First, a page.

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Three good reasons for early castration of bull calves

published: May 1st 2020
by: Kevin Laurent, beef Extension specialist

These are challenging times market wise and it is easy to dwell on the negative and become complacent in our management. But in times like these we really need to explore every avenue to add value to our calves. If you watch the weekly market reports, you notice that we still have a significant number of intact bull calves being sold. Some producers choose to leave bulls intact until weaning to increase weaning weights. Bulls will be 5-15% heavier at weaning. However, chasing pounds in this manner comes at a discount. Following are three good reasons to castrate bull calves early in life.
    1. It’s the right thing to do. Research trials have shown time and time again that the earlier calves are castrated the better. Early castration is associated with less pain, stress and trauma. In fact, research has shown that calves castrated from 1-7 days old showed very few behaviors associated with pain and their plasma cortisol levels were essentially the same as the calves left intact. Ask yourself. Would you be comfortable inviting your non-agricultural friends out to watch the castration of 500 lb. bulls? I know I wouldn’t.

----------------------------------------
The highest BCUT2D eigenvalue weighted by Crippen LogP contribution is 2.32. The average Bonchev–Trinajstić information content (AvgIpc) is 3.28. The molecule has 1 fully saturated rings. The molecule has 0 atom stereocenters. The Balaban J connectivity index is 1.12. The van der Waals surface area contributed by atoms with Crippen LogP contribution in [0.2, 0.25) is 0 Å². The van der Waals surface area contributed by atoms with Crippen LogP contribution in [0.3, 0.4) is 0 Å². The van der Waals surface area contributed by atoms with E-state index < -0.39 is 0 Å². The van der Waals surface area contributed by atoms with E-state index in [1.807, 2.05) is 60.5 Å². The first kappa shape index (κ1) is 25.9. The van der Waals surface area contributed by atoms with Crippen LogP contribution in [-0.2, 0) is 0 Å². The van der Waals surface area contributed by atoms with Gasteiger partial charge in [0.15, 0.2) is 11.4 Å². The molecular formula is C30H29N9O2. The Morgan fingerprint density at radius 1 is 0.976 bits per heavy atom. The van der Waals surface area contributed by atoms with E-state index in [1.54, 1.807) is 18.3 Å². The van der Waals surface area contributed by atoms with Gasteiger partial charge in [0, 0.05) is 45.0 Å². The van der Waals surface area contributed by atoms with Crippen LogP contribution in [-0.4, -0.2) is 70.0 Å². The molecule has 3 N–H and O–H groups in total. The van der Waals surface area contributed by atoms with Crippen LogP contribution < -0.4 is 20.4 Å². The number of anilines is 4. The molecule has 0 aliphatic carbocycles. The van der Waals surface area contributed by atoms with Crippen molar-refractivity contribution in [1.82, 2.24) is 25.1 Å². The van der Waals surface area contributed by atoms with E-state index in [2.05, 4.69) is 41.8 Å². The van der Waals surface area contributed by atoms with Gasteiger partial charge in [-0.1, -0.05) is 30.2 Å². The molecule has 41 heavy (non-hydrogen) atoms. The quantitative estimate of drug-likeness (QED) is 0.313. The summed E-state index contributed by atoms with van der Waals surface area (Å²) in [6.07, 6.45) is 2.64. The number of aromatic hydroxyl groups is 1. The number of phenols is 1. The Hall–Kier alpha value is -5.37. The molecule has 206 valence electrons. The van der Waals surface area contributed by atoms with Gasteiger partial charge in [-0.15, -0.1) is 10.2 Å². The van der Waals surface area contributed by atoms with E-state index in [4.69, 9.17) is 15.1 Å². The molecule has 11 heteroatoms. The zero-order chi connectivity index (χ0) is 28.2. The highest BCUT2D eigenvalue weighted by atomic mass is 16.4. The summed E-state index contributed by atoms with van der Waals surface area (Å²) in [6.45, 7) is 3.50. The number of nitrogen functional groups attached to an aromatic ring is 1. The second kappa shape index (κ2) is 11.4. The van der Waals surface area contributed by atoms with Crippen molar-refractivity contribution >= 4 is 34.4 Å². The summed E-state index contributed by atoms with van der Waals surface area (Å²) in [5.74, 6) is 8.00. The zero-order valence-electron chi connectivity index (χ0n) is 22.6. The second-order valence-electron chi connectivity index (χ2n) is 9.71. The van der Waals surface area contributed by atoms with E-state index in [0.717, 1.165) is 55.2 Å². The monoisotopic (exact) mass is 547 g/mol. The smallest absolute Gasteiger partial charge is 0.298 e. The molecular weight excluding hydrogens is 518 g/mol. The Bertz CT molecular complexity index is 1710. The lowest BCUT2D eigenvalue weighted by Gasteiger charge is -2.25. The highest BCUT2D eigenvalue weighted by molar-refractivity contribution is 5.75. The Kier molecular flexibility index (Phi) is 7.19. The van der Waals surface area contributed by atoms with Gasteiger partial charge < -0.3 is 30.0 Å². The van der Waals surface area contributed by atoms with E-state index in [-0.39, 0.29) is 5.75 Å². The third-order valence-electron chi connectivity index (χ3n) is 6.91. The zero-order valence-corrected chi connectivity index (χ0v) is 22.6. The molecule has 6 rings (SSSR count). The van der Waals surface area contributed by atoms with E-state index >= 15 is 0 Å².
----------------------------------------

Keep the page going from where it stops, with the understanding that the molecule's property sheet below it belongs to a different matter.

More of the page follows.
2. Avoid the bull discount. Dr. Kenny Burdine has made price data comparisons for 550 pound bulls and steers since 2010. Over the last ten years, the average discount for 550 pound bulls was – $11.20/cwt. or roughly $62/head. In today’s market, a discount that large could be the difference between profit and loss. A 2018 article in Drovers Journal by Dr. Burdine explores the economics of bulls vs steers in more detail https://www .drovers.com/article/value-selling-steer-calves-vs-bull-calves
    3. Keep them gaining. It is well documented that late castration results in depressed weight gains and an increase in sickness. Calves castrated at weaning or on arrival to backgrounding operations can see a reduction in weight gain of a half a pound or more per day. This reduced performance usually lasts for two to four weeks post castration and these calves are twice as likely to get sick. Real-life examples of this was observed this past fall in our Kentucky PVAP-Precondition projects. Producers who castrated at weaning saw heifers outgain steers during the precondition feeding period. Research data has proven definitively that calves castrated at less than 90 days of age and implanted will weigh the same at weaning. So, a $2 dollar investment and a little time will not only return that extra $60 per head at weaning, but also set that calf up for efficient postweaning gains during the precondition or backgrounding period.
    There is still ample time this spring to get those calves castrated. We have all heard the old cliché: “Somebody’s got to do it, might as well be you”. Well, I’ll change that statement slightly. If the calf was born on your farm: “It needs to be you.”

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